UBC Theses and Dissertations
An exploration of bereavement intervention in palliative/hospice care programming Dawson, Patricia Shelagh Jean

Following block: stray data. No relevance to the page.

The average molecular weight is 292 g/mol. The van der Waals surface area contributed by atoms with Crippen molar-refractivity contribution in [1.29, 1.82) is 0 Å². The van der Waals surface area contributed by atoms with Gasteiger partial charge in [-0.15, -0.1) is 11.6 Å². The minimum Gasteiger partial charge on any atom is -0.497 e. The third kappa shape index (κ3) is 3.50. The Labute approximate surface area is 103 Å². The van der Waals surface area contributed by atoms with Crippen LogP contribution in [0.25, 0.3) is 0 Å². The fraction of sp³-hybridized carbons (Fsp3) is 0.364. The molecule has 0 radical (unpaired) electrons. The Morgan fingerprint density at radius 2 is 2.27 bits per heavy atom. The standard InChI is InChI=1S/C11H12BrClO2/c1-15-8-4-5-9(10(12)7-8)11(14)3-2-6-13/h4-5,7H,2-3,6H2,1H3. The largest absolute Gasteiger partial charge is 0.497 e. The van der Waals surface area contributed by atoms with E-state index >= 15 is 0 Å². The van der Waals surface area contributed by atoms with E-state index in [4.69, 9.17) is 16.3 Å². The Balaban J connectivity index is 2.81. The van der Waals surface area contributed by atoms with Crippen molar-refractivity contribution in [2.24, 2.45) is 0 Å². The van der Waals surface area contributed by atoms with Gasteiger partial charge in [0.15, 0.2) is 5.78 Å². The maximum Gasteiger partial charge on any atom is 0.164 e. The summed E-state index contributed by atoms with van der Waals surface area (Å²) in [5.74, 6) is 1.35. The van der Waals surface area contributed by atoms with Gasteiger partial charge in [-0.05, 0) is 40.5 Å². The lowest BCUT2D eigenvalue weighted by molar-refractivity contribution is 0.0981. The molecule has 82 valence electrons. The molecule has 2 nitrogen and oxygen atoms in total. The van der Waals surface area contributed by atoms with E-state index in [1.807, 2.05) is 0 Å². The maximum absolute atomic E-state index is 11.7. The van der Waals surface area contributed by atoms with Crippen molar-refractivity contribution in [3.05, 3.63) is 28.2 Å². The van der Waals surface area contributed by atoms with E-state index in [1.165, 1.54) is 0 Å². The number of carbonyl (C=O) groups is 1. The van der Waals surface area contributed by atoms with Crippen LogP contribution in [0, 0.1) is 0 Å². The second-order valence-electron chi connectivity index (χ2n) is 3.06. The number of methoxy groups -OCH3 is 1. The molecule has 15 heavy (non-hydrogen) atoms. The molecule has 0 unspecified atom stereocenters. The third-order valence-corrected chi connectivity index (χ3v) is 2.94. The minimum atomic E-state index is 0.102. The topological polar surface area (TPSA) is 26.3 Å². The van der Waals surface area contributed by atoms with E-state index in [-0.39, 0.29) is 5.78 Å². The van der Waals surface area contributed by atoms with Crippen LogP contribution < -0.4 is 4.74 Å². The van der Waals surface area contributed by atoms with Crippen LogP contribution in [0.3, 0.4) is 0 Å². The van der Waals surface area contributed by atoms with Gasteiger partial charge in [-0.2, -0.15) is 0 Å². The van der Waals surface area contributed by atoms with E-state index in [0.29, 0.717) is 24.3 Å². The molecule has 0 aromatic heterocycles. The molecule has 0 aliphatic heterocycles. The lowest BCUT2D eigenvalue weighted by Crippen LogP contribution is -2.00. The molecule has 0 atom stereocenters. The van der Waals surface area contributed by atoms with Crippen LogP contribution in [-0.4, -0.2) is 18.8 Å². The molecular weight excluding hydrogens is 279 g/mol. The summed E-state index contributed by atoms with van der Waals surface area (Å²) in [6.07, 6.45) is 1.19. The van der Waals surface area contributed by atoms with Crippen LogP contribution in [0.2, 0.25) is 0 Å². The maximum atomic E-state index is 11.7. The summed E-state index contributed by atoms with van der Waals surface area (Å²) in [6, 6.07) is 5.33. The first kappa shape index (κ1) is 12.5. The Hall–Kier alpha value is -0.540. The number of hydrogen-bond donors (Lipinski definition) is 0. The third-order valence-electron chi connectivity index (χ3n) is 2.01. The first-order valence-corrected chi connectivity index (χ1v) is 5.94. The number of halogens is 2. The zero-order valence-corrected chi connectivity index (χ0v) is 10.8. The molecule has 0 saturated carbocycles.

Bereavement intervention is subsumed within palliative programme philosophy which encompasses the family as the unit of care and provides a continuum of care that extends beyond the death of a family member. There is no available research on the effect of post-bereavement intervention within palliative programming, and very limited research exists that evaluates the effect of intervention on bereavement outcome. This exploratory study endeavors to differentiate bereavement outcome between two populations having palliative/hospice program support but only one choosing to participate in bereavement follow-up. A mixed strategy of quantitative and grounded theory approaches provided an expanded analysis through which meaning structures and time/process parameters for grieving individuals were explored. The study extended from idiosyncratic data into the realm of larger systemic interactions. An important finding was that the amount of time for preparation for the death of a family member is crucial. Other mitigating factors influencing the grief outcome were social support, network viability, and age.
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